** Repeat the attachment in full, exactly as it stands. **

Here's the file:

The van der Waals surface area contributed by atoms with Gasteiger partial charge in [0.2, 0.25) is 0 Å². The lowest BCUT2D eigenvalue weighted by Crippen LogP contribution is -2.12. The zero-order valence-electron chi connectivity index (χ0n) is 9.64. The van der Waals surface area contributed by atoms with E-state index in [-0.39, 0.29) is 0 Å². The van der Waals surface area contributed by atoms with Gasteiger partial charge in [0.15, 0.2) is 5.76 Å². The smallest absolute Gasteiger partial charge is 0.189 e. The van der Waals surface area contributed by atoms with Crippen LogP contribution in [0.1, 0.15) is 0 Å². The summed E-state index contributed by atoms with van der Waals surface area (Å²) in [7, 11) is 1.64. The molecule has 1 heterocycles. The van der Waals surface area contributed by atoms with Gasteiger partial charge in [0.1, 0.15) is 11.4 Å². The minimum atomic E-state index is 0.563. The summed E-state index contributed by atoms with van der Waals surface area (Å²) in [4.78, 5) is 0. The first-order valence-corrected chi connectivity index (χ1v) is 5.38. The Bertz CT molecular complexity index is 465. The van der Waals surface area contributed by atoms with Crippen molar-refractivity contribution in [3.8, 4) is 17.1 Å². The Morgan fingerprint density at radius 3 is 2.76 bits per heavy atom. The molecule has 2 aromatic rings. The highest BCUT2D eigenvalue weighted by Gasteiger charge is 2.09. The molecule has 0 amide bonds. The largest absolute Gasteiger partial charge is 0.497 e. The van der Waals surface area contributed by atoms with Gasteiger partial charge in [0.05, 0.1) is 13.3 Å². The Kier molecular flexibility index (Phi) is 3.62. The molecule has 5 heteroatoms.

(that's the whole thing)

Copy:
The van der Waals surface area contributed by atoms with Gasteiger partial charge in [0.2, 0.25) is 0 Å². The lowest BCUT2D eigenvalue weighted by Crippen LogP contribution is -2.12. The zero-order valence-electron chi connectivity index (χ0n) is 9.64. The van der Waals surface area contributed by atoms with E-state index in [-0.39, 0.29) is 0 Å². The van der Waals surface area contributed by atoms with Gasteiger partial charge in [0.15, 0.2) is 5.76 Å². The smallest absolute Gasteiger partial charge is 0.189 e. The van der Waals surface area contributed by atoms with Crippen LogP contribution in [0.1, 0.15) is 0 Å². The summed E-state index contributed by atoms with van der Waals surface area (Å²) in [7, 11) is 1.64. The molecule has 1 heterocycles. The van der Waals surface area contributed by atoms with Gasteiger partial charge in [0.1, 0.15) is 11.4 Å². The minimum atomic E-state index is 0.563. The summed E-state index contributed by atoms with van der Waals surface area (Å²) in [4.78, 5) is 0. The first-order valence-corrected chi connectivity index (χ1v) is 5.38. The Bertz CT molecular complexity index is 465. The van der Waals surface area contributed by atoms with Crippen molar-refractivity contribution in [3.8, 4) is 17.1 Å². The Morgan fingerprint density at radius 3 is 2.76 bits per heavy atom. The molecule has 2 aromatic rings. The highest BCUT2D eigenvalue weighted by Gasteiger charge is 2.09. The molecule has 0 amide bonds. The largest absolute Gasteiger partial charge is 0.497 e. The van der Waals surface area contributed by atoms with Gasteiger partial charge in [0.05, 0.1) is 13.3 Å². The Kier molecular flexibility index (Phi) is 3.62. The molecule has 5 heteroatoms.